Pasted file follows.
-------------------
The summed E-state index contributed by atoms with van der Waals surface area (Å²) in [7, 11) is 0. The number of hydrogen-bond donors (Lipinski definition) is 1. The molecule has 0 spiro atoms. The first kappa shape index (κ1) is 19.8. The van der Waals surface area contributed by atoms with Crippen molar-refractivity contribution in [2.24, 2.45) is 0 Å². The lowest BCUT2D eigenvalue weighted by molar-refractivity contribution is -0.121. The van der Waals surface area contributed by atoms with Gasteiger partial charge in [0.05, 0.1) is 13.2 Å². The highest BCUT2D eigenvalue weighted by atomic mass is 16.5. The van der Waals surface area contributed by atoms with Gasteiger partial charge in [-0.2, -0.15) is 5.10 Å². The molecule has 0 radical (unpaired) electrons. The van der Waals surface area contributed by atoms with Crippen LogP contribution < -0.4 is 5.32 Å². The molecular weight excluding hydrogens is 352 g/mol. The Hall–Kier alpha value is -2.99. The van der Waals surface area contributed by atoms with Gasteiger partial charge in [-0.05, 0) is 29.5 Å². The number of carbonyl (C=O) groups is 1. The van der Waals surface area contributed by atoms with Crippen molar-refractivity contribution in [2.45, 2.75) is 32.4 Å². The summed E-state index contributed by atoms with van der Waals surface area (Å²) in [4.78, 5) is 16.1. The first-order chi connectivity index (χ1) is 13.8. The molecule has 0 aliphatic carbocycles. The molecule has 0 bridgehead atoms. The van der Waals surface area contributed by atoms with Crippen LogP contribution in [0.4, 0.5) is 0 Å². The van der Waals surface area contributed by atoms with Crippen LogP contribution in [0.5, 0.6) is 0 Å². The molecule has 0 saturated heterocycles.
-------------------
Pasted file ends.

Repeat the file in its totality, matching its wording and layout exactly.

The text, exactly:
The summed E-state index contributed by atoms with van der Waals surface area (Å²) in [7, 11) is 0. The number of hydrogen-bond donors (Lipinski definition) is 1. The molecule has 0 spiro atoms. The first kappa shape index (κ1) is 19.8. The van der Waals surface area contributed by atoms with Crippen molar-refractivity contribution in [2.24, 2.45) is 0 Å². The lowest BCUT2D eigenvalue weighted by molar-refractivity contribution is -0.121. The van der Waals surface area contributed by atoms with Gasteiger partial charge in [0.05, 0.1) is 13.2 Å². The highest BCUT2D eigenvalue weighted by atomic mass is 16.5. The van der Waals surface area contributed by atoms with Gasteiger partial charge in [-0.2, -0.15) is 5.10 Å². The molecule has 0 radical (unpaired) electrons. The van der Waals surface area contributed by atoms with Crippen LogP contribution < -0.4 is 5.32 Å². The molecular weight excluding hydrogens is 352 g/mol. The Hall–Kier alpha value is -2.99. The van der Waals surface area contributed by atoms with Gasteiger partial charge in [-0.05, 0) is 29.5 Å². The number of carbonyl (C=O) groups is 1. The van der Waals surface area contributed by atoms with Crippen molar-refractivity contribution in [2.45, 2.75) is 32.4 Å². The summed E-state index contributed by atoms with van der Waals surface area (Å²) in [4.78, 5) is 16.1. The first-order chi connectivity index (χ1) is 13.8. The molecule has 0 aliphatic carbocycles. The molecule has 0 bridgehead atoms. The van der Waals surface area contributed by atoms with Crippen LogP contribution in [0.4, 0.5) is 0 Å². The van der Waals surface area contributed by atoms with Crippen LogP contribution in [0.5, 0.6) is 0 Å². The molecule has 0 saturated heterocycles.